Books by Joanna Harrison

THE SNOWMAN AND THE SNOWDOG by Hilary Audus
CHILDREN'S
Released: Sept. 23, 2014

"A travesty. (Picture book. 5-7)"
A sequel of sorts—and a wordy one at that—to the lovely, wordless and beloved The Snowman, by Raymond Briggs (1978). Read full book review >
FELINE CHARM by Kitty Wells
ANIMALS
Released: Nov. 8, 2011

"The sweet storyline, appealing characters and just the right touch of magic make this an endearing series for new, cat-loving readers who are ready for a little bit of adventure in their vocabulary. (Fantasy. 7-10)"
Maddy Lloyd and her ceramic cats are back, this time solving a problem close to home (Shadow Magic, 2011). Read full book review >
SHADOW MAGIC by Kitty Wells
ANIMALS
Released: July 12, 2011

Maddy's magical ceramic cats come to life, helping her and her cousin adjust to the many changes in their lives. Read full book review >
GRIZZLY DAD by Joanna Harrison
ANIMALS
Released: May 12, 2009

When Dad wakes up one morning, he is in a GRRRRIZZLY mood, and after grrroaning, grrrizzling and GRRRUMPing, he goes back to bed where he can't do any more damage. Mum goes out with the other sibs, telling her son to check on his dad, which the boy does with some trepidation—well-founded, as it turns out, as Dad has turned into a genuine (bespectacled and pajama'd) grizzly bear. While his bear-dad's table manners are lacking, however, he's huge fun on an outing, and father and son end up having "the best day EVER." Harrison's illustrations make the most of her absurd plot, sprawling appropriately all over the oversized pages and supplying plenty of subtext for readers to enjoy. In a season full of saccharine, this is the real thing. (Picture book. 4-8)Read full book review >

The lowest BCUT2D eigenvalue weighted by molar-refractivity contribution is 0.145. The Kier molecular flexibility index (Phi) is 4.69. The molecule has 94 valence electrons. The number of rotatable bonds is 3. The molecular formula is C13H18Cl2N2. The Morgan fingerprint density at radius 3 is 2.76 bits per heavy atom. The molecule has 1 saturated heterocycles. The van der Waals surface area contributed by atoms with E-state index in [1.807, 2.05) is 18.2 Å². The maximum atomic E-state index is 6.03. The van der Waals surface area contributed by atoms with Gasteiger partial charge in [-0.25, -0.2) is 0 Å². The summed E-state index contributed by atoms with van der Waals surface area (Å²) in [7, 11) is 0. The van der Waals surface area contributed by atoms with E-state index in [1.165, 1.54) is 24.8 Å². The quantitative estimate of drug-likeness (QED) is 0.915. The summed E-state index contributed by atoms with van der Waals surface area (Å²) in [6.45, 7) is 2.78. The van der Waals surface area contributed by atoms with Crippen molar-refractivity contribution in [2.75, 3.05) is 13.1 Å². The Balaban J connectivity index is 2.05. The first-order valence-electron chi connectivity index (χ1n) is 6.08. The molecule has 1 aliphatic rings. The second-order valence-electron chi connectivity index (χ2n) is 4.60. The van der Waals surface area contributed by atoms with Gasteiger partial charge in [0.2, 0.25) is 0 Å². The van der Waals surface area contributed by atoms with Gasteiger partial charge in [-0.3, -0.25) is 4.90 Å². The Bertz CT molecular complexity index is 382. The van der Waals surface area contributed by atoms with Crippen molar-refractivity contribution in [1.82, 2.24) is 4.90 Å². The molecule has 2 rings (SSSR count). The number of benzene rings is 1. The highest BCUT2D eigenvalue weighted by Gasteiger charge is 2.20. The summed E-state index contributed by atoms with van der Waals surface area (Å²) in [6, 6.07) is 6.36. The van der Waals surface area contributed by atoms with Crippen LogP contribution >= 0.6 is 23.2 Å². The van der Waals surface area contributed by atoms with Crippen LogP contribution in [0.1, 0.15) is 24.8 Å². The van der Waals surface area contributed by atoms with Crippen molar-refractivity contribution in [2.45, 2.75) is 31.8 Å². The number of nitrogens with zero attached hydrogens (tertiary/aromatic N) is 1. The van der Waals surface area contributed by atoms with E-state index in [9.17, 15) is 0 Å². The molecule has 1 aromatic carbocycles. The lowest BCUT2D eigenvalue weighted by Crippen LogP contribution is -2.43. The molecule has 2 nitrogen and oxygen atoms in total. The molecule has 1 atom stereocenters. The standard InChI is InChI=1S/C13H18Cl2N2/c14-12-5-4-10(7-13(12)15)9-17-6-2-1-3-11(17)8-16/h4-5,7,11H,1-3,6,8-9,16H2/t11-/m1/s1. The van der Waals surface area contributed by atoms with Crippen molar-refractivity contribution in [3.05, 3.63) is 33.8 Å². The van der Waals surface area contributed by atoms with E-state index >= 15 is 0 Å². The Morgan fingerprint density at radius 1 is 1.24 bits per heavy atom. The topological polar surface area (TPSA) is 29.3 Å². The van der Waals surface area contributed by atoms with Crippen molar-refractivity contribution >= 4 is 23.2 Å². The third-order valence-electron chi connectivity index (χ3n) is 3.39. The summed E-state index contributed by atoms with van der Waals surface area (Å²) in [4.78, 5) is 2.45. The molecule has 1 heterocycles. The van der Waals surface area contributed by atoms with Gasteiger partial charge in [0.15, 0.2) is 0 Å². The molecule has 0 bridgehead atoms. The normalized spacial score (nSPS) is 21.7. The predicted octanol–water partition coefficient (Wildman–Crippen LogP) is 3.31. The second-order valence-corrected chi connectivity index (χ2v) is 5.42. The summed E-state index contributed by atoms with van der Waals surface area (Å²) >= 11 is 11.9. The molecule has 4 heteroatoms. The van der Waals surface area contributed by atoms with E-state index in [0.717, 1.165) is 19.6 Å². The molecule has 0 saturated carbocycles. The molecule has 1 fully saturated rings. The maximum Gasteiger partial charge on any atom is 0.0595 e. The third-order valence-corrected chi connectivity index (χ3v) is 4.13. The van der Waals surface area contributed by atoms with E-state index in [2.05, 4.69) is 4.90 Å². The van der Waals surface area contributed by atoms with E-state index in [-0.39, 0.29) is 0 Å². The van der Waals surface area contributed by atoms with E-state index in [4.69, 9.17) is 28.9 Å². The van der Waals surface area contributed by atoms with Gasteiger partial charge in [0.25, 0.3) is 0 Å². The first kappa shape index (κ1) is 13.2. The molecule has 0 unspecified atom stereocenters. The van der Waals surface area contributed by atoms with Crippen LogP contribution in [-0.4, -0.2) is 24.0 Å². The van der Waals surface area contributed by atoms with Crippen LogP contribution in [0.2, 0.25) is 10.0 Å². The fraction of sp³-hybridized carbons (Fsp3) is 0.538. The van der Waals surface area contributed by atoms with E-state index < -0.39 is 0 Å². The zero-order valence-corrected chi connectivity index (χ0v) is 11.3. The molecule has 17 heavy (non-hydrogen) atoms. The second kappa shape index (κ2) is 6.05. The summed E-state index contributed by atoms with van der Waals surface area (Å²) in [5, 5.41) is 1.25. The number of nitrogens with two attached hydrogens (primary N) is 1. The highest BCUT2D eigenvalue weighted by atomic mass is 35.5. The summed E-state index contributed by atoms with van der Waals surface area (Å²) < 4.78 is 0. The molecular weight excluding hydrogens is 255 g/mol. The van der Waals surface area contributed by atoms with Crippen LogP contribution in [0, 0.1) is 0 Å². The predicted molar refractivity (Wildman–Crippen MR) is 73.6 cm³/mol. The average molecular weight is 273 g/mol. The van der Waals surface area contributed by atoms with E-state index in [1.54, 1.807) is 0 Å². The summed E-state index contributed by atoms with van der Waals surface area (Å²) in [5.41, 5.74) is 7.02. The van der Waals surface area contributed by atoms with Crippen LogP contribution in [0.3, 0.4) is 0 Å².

WHERE’S THAT CAT? by Eve Merriam
ANIMALS
Released: Oct. 1, 2000

The late poet's long-time editor completed this puzzle book about Jitterbugs, a tiger-striped cat who leads a girl on a merry chase out the door and around the neighborhood. "What squeaks open and makes a breeze?" asks the text, and the watercolor panel beneath shows readers the exiting cat; the answer also appearing in text at the top of the following page: "Jitterbugs, Jitterbugs glides out the door." Typographics make the most of action words and aid incidentally in building readers' vocabularies and sensitivity to language. Similar puzzles ask what's white and edges the grass or "What's ticklish, green, and smells like spring?" with the answers—a fence, the grass—immediately following. But the big question remains—"Where's that cat?"—for Jitterbugs runs like greased lightning, once even chasing the girl who is chasing him. All ends happily back at home, where it is time for a nap for the girl and the cat. A pleasant poetic excursion into the mildest of mysteries of which the outcome is never in doubt, but which will nonetheless entice listeners into following the clues. An excellent read-aloud. (Picture book. 3-7)Read full book review >
DEAR BEAR by Joanna Harrison
ANIMALS
Released: Nov. 5, 1994

Katie and the bear who lives under the stairs at her house start a correspondence. At first, Katie just tells him to shove off. But after the bear takes a brief vacation, Katie misses the brute, and when he writes that he has been ill, she prepares a hot-water bottle for him. Finally, the two come face to face (at Mom's connivance) for a tea party. There is little pungency in this bogey-in-the-closet tale: no intimation that Ursus horribilis may indeed reside under the stairs, no tension, no drama in the denouement, no appreciation of fear's role—no bite, as it were. The artwork is overly benign, the colors too washed out for any edginess. See Helen Cooper's stair-dwelling griz (The Bear Under the Stairs, 1993) for a convincing bear scare. From the beginning, it's clear that newcomer Harrison's bear is a harmless figment. Katie might just as well have had this correspondence with her parrot. (Fiction/Picture book. 4-8) Read full book review >